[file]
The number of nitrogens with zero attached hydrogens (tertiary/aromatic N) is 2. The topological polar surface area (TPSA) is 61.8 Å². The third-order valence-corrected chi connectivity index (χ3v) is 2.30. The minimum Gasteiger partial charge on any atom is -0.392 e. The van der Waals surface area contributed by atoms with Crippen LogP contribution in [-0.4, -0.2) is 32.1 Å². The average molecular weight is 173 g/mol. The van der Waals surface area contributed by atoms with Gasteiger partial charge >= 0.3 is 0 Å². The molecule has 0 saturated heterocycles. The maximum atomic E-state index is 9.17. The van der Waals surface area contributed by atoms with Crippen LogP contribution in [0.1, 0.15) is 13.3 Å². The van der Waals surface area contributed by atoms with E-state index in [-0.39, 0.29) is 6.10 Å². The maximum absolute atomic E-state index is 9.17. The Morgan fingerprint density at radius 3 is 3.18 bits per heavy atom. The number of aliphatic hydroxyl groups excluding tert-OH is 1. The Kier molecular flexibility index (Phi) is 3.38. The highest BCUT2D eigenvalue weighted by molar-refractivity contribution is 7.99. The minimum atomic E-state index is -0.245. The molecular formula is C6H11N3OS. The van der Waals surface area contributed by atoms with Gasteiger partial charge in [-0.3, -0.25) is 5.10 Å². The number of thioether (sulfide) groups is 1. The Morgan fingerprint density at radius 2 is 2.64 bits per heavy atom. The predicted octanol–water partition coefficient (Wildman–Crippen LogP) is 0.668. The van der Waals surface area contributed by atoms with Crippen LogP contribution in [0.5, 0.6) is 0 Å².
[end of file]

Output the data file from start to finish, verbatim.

The number of nitrogens with zero attached hydrogens (tertiary/aromatic N) is 2. The topological polar surface area (TPSA) is 61.8 Å². The third-order valence-corrected chi connectivity index (χ3v) is 2.30. The minimum Gasteiger partial charge on any atom is -0.392 e. The van der Waals surface area contributed by atoms with Crippen LogP contribution in [-0.4, -0.2) is 32.1 Å². The average molecular weight is 173 g/mol. The van der Waals surface area contributed by atoms with Gasteiger partial charge >= 0.3 is 0 Å². The molecule has 0 saturated heterocycles. The maximum atomic E-state index is 9.17. The van der Waals surface area contributed by atoms with Crippen LogP contribution in [0.1, 0.15) is 13.3 Å². The van der Waals surface area contributed by atoms with E-state index in [-0.39, 0.29) is 6.10 Å². The maximum absolute atomic E-state index is 9.17. The Morgan fingerprint density at radius 3 is 3.18 bits per heavy atom. The number of aliphatic hydroxyl groups excluding tert-OH is 1. The Kier molecular flexibility index (Phi) is 3.38. The highest BCUT2D eigenvalue weighted by molar-refractivity contribution is 7.99. The minimum atomic E-state index is -0.245. The molecular formula is C6H11N3OS. The van der Waals surface area contributed by atoms with Gasteiger partial charge in [-0.3, -0.25) is 5.10 Å². The number of thioether (sulfide) groups is 1. The Morgan fingerprint density at radius 2 is 2.64 bits per heavy atom. The predicted octanol–water partition coefficient (Wildman–Crippen LogP) is 0.668. The van der Waals surface area contributed by atoms with Crippen LogP contribution in [0.5, 0.6) is 0 Å².